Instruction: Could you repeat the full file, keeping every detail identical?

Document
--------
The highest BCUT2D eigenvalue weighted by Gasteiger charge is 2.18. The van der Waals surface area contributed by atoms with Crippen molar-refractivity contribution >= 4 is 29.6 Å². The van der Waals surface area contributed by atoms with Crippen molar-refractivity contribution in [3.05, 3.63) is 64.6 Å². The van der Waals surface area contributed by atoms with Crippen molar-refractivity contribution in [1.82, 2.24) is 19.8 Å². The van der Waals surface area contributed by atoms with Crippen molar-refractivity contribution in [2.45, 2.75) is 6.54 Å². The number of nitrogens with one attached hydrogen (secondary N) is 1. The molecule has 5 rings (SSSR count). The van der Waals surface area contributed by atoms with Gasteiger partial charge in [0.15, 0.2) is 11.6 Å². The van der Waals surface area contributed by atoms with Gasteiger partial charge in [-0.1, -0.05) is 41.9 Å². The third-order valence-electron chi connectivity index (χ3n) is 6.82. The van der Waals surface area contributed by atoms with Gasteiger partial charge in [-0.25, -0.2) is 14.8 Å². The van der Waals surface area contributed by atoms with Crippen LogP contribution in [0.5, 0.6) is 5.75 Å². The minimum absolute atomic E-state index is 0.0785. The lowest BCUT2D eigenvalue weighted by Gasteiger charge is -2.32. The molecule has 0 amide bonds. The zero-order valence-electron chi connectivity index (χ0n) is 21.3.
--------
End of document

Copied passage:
The highest BCUT2D eigenvalue weighted by Gasteiger charge is 2.18. The van der Waals surface area contributed by atoms with Crippen molar-refractivity contribution >= 4 is 29.6 Å². The van der Waals surface area contributed by atoms with Crippen molar-refractivity contribution in [3.05, 3.63) is 64.6 Å². The van der Waals surface area contributed by atoms with Crippen molar-refractivity contribution in [1.82, 2.24) is 19.8 Å². The van der Waals surface area contributed by atoms with Crippen molar-refractivity contribution in [2.45, 2.75) is 6.54 Å². The number of nitrogens with one attached hydrogen (secondary N) is 1. The molecule has 5 rings (SSSR count). The van der Waals surface area contributed by atoms with Gasteiger partial charge in [0.15, 0.2) is 11.6 Å². The van der Waals surface area contributed by atoms with Gasteiger partial charge in [-0.1, -0.05) is 41.9 Å². The third-order valence-electron chi connectivity index (χ3n) is 6.82. The van der Waals surface area contributed by atoms with Gasteiger partial charge in [-0.25, -0.2) is 14.8 Å². The van der Waals surface area contributed by atoms with Crippen LogP contribution in [0.5, 0.6) is 5.75 Å². The minimum absolute atomic E-state index is 0.0785. The lowest BCUT2D eigenvalue weighted by Gasteiger charge is -2.32. The molecule has 0 amide bonds. The zero-order valence-electron chi connectivity index (χ0n) is 21.3.